Cato’s cry of shock and horror was Ace’s first indication that something was horribly wrong. Admittedly, he had no idea what that might be at first, but the source of Cato’s distress became visible to Ace a second or so later, looming cruelly in the distance, seeming to taunt the both of them, though Cato in particular.
The house that Ace now knew to be Cato’s was ablaze. Not much of it seemed to remain at all, and most of what was left was already being consumed by the still roaring fire.
That wasn’t the only thing, either.
There was a ring of what Ace could only describe as monsters around Cato’s property. Many of them were very clearly laestrygonian giants. Ace wouldn’t soon be forgetting what those looked like. He also thought he spotted several cyclopes, as well as…
Dracaena, were they called? Ace was pretty sure that was the correct creature from mythology, though he would need to double-check that with Cato to be sure.
“Fuck!” Cato exclaimed once more, seeming angrier than anything else. “You fucking bastards!” He turned sharply and Ace almost tipped his bike as he matched his move. “Son of a b… ugh! Fuck it, new plan. Follow me!” He shouted all of this without looking backwards over his shoulder, and the two of them streaked away from Cato’s burning property, the taunting jeers of the herd of monsters ringing in their ears.
About two hours later…
Ace hadn’t even been surprised by the fact that Cato had a personal safe house in the heart of Nashville. The brilliance of it, according to Cato, was how well-hidden it was simply by being in plain sight.
That had been where Cato led Ace after their initial plan went up in flames… along with Cato’s old home. Ace knew he should say something to Cato. Apologize even though there was nothing he could have done. Offer his condolences, placations, or something more.
But he couldn’t will himself to do it.
He was completely useless when it came to emotions. He was an extremely clinical person. He overthought every decision he ever made, no matter how mundane, and inspected every situation with the intent to turn it into something advantageous. This outlook on life didn’t lend itself particularly well to being emotionally insightful, though Ace attributed that mindset to much of the success he’d experienced in all walks of his life.
The problem, at least at this moment, was that also meant he had no idea how to respond to Cato or say anything. He could tell the man was down, but he hid it well.
More than anything, Cato was pissed off. That much was evident. Especially when he had instructed Ace to wait while he went and took care of something. Ace suspected it had something to do with his old house. He’d argued weakly that he should come with Cato, mostly because whatever he was doing, he had no doubt it would be exceedingly dangerous. In the end, he’d lost the argument. He hadn’t exactly argued very hard. It was clearly a deeply personal matter to Cato. If Ace were in his shoes, he would have wanted to handle it on his own as well.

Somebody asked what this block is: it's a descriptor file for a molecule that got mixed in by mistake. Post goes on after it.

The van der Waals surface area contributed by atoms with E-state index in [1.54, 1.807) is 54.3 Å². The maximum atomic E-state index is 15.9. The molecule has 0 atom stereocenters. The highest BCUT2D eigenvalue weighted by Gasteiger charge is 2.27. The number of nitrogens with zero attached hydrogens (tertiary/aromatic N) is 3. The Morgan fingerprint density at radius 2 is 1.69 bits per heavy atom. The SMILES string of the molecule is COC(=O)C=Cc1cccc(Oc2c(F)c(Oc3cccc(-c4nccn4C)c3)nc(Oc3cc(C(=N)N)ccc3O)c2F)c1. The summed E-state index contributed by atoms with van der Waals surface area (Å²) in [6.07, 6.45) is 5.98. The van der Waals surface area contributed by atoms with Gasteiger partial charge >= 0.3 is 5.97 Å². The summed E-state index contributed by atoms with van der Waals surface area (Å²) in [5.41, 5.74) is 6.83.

Cato grabbed several things before leaving, and Ace wasn’t entirely sure what they were, but he had an odd feeling they would make the explosion at the Staples Center look tame. He also grabbed more guns.
When he got back sometime later, his face was stony. “Yeah, we have a problem,” he told Ace. “A big problem.”
Ace sighed. “I think we have more than one so you’re going to need to be more specific.”
“Bullets don’t do shit against those things.”
Ace blinked. “Yup,” he said flatly, “that’s a problem alright.”
Cato nodded. “Good news is blowing them up does, which we already knew.” Ace didn’t even bother reacting to that. He vaguely wondered whether or not there were any monsters left, but didn’t ask. Cato seemed to know what he was thinking. “I couldn’t kill all of ‘em, but I got most. Don’t bet on me doing that again, though. Only reason it worked here is cause I had backup plans in place already for if something like this ever happened and because I had the materials to make it happen.”
Ace just nodded mutely. “So what do we do about them not being able to be killed by bullets? We can’t just blow things up every time we see a monster. That’ll eventually go horribly wrong.”
“Yeah,” Cato mused, “it will.” He drummed his fingers anxiously on the counter he was standing beside as he thought. Ace could only imagine the rapid calculations, constructions and deconstructions of plans going on inside his head at that precise moment in time. “Well,” he said slowly, “I know what we could try, but I don’t know if it’ll work.”
“Does it involve blowing more things up?”
“Probably not.” Ace mock glared at Cato, but the man was unfazed and didn’t seem bothered in the slightest. “It’ll involve breaking into a somewhat guarded area tonight though. That’s if they even have what we’re looking for.”
“And what exactly are we looking for?”
“Something made of celestial bronze.”
Ace frowned, puzzled. “Celestial bronze?”
“It’s what a lot of the heroes’ weapons were made out of in the myths. If monsters are real, there’s no reason the bronze ain’t.” He looked thoughtful. “Actually, I know it’s real. When I ran into the birds, their beaks looked like bronze, and they cut up the manticore real good, so I know it works against monsters.”
“So what, you want to make bullets out of it?”
Cato laughed. “‘Course I do, but not now. That would take time and I’d probably need a bit of practice. Nah, I want to find weapons made out of them that already exist. Judging by what I’ve seen so far if you run a monster through with one of those swords, they’d probably just dissolve into that golden dust or whatever it is.”